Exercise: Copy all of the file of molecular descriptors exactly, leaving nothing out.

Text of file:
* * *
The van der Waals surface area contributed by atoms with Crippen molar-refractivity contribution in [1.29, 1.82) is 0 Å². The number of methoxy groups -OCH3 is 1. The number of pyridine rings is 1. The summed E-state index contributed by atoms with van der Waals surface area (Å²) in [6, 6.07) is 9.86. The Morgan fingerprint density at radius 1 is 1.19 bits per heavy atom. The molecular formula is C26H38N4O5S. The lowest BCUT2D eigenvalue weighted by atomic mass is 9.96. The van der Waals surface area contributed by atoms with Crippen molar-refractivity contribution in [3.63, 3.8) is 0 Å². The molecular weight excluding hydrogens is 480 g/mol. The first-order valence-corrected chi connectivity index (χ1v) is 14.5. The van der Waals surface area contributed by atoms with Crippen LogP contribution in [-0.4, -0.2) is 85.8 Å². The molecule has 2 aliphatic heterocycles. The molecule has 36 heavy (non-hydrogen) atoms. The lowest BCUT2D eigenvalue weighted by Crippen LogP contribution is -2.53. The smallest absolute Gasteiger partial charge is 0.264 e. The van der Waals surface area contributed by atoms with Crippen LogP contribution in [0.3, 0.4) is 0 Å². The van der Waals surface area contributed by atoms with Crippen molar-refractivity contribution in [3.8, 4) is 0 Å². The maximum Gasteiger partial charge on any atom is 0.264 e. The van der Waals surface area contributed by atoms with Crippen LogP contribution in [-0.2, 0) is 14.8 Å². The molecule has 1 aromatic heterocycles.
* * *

The van der Waals surface area contributed by atoms with Crippen molar-refractivity contribution in [1.29, 1.82) is 0 Å². The number of methoxy groups -OCH3 is 1. The number of pyridine rings is 1. The summed E-state index contributed by atoms with van der Waals surface area (Å²) in [6, 6.07) is 9.86. The Morgan fingerprint density at radius 1 is 1.19 bits per heavy atom. The molecular formula is C26H38N4O5S. The lowest BCUT2D eigenvalue weighted by atomic mass is 9.96. The van der Waals surface area contributed by atoms with Crippen molar-refractivity contribution in [3.63, 3.8) is 0 Å². The molecular weight excluding hydrogens is 480 g/mol. The first-order valence-corrected chi connectivity index (χ1v) is 14.5. The van der Waals surface area contributed by atoms with Crippen LogP contribution in [-0.4, -0.2) is 85.8 Å². The molecule has 2 aliphatic heterocycles. The molecule has 36 heavy (non-hydrogen) atoms. The lowest BCUT2D eigenvalue weighted by Crippen LogP contribution is -2.53. The smallest absolute Gasteiger partial charge is 0.264 e. The van der Waals surface area contributed by atoms with Crippen LogP contribution in [0.3, 0.4) is 0 Å². The van der Waals surface area contributed by atoms with Crippen molar-refractivity contribution in [3.8, 4) is 0 Å². The maximum Gasteiger partial charge on any atom is 0.264 e. The van der Waals surface area contributed by atoms with Crippen LogP contribution in [-0.2, 0) is 14.8 Å². The molecule has 1 aromatic heterocycles.